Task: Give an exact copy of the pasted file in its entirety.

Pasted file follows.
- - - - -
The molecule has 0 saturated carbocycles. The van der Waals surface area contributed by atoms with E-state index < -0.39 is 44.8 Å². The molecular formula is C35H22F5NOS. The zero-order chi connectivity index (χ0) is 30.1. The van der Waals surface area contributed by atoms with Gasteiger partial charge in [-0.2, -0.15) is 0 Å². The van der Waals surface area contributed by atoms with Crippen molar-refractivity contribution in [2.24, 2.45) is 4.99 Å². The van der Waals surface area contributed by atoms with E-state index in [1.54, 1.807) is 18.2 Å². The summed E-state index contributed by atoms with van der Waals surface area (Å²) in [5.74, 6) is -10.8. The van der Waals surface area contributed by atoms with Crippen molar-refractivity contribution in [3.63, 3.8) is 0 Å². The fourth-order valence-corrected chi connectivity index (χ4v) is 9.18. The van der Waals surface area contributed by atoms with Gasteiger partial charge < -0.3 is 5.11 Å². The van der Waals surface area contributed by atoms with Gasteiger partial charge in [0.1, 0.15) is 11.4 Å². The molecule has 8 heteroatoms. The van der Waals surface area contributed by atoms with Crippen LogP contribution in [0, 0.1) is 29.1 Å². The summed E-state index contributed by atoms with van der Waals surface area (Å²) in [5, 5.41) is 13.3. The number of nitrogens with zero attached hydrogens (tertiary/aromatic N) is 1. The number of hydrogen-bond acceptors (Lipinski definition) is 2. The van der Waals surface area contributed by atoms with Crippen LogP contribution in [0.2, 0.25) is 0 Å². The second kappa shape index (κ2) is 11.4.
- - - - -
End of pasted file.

The molecule has 0 saturated carbocycles. The van der Waals surface area contributed by atoms with E-state index < -0.39 is 44.8 Å². The molecular formula is C35H22F5NOS. The zero-order chi connectivity index (χ0) is 30.1. The van der Waals surface area contributed by atoms with Gasteiger partial charge in [-0.2, -0.15) is 0 Å². The van der Waals surface area contributed by atoms with Crippen molar-refractivity contribution in [2.24, 2.45) is 4.99 Å². The van der Waals surface area contributed by atoms with E-state index in [1.54, 1.807) is 18.2 Å². The summed E-state index contributed by atoms with van der Waals surface area (Å²) in [5.74, 6) is -10.8. The van der Waals surface area contributed by atoms with Crippen molar-refractivity contribution in [3.63, 3.8) is 0 Å². The fourth-order valence-corrected chi connectivity index (χ4v) is 9.18. The van der Waals surface area contributed by atoms with Gasteiger partial charge < -0.3 is 5.11 Å². The van der Waals surface area contributed by atoms with Gasteiger partial charge in [0.1, 0.15) is 11.4 Å². The molecule has 8 heteroatoms. The van der Waals surface area contributed by atoms with Crippen LogP contribution in [0, 0.1) is 29.1 Å². The summed E-state index contributed by atoms with van der Waals surface area (Å²) in [5, 5.41) is 13.3. The number of nitrogens with zero attached hydrogens (tertiary/aromatic N) is 1. The number of hydrogen-bond acceptors (Lipinski definition) is 2. The van der Waals surface area contributed by atoms with Crippen LogP contribution in [0.2, 0.25) is 0 Å². The second kappa shape index (κ2) is 11.4.